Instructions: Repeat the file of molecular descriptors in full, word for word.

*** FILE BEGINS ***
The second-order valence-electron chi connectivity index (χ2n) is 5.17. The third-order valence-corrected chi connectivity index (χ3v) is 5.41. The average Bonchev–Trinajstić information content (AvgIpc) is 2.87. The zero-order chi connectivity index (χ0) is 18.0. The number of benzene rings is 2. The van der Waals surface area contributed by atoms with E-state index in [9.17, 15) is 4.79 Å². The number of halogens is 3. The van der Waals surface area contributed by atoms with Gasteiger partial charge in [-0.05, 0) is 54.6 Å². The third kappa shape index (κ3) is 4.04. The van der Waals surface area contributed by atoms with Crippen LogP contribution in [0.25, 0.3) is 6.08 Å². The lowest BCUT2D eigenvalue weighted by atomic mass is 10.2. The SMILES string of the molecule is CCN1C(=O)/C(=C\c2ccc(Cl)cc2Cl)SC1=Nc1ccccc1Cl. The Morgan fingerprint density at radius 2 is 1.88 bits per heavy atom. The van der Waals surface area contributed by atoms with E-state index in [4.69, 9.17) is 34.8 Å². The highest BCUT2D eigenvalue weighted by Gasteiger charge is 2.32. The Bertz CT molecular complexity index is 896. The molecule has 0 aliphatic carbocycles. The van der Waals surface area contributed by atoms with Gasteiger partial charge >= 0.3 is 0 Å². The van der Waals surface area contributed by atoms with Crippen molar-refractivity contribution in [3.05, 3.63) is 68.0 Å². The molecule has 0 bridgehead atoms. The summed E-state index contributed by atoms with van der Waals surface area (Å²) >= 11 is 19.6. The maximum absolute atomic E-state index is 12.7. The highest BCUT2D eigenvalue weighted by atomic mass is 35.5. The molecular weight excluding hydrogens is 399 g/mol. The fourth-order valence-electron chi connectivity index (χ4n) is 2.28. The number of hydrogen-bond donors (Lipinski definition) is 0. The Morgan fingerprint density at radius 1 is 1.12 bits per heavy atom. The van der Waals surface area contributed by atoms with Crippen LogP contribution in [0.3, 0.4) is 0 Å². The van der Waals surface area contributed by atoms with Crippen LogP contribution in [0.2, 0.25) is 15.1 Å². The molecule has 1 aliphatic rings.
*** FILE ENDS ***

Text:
The second-order valence-electron chi connectivity index (χ2n) is 5.17. The third-order valence-corrected chi connectivity index (χ3v) is 5.41. The average Bonchev–Trinajstić information content (AvgIpc) is 2.87. The zero-order chi connectivity index (χ0) is 18.0. The number of benzene rings is 2. The van der Waals surface area contributed by atoms with E-state index in [9.17, 15) is 4.79 Å². The number of halogens is 3. The van der Waals surface area contributed by atoms with Gasteiger partial charge in [-0.05, 0) is 54.6 Å². The third kappa shape index (κ3) is 4.04. The van der Waals surface area contributed by atoms with Crippen LogP contribution in [0.25, 0.3) is 6.08 Å². The lowest BCUT2D eigenvalue weighted by atomic mass is 10.2. The SMILES string of the molecule is CCN1C(=O)/C(=C\c2ccc(Cl)cc2Cl)SC1=Nc1ccccc1Cl. The Morgan fingerprint density at radius 2 is 1.88 bits per heavy atom. The van der Waals surface area contributed by atoms with E-state index in [4.69, 9.17) is 34.8 Å². The highest BCUT2D eigenvalue weighted by Gasteiger charge is 2.32. The Bertz CT molecular complexity index is 896. The molecule has 0 aliphatic carbocycles. The van der Waals surface area contributed by atoms with Gasteiger partial charge >= 0.3 is 0 Å². The van der Waals surface area contributed by atoms with Crippen molar-refractivity contribution in [3.05, 3.63) is 68.0 Å². The molecule has 0 bridgehead atoms. The summed E-state index contributed by atoms with van der Waals surface area (Å²) >= 11 is 19.6. The maximum absolute atomic E-state index is 12.7. The highest BCUT2D eigenvalue weighted by atomic mass is 35.5. The molecular weight excluding hydrogens is 399 g/mol. The fourth-order valence-electron chi connectivity index (χ4n) is 2.28. The number of hydrogen-bond donors (Lipinski definition) is 0. The Morgan fingerprint density at radius 1 is 1.12 bits per heavy atom. The van der Waals surface area contributed by atoms with Crippen LogP contribution in [0.3, 0.4) is 0 Å². The van der Waals surface area contributed by atoms with Crippen LogP contribution in [0.2, 0.25) is 15.1 Å². The molecule has 1 aliphatic rings.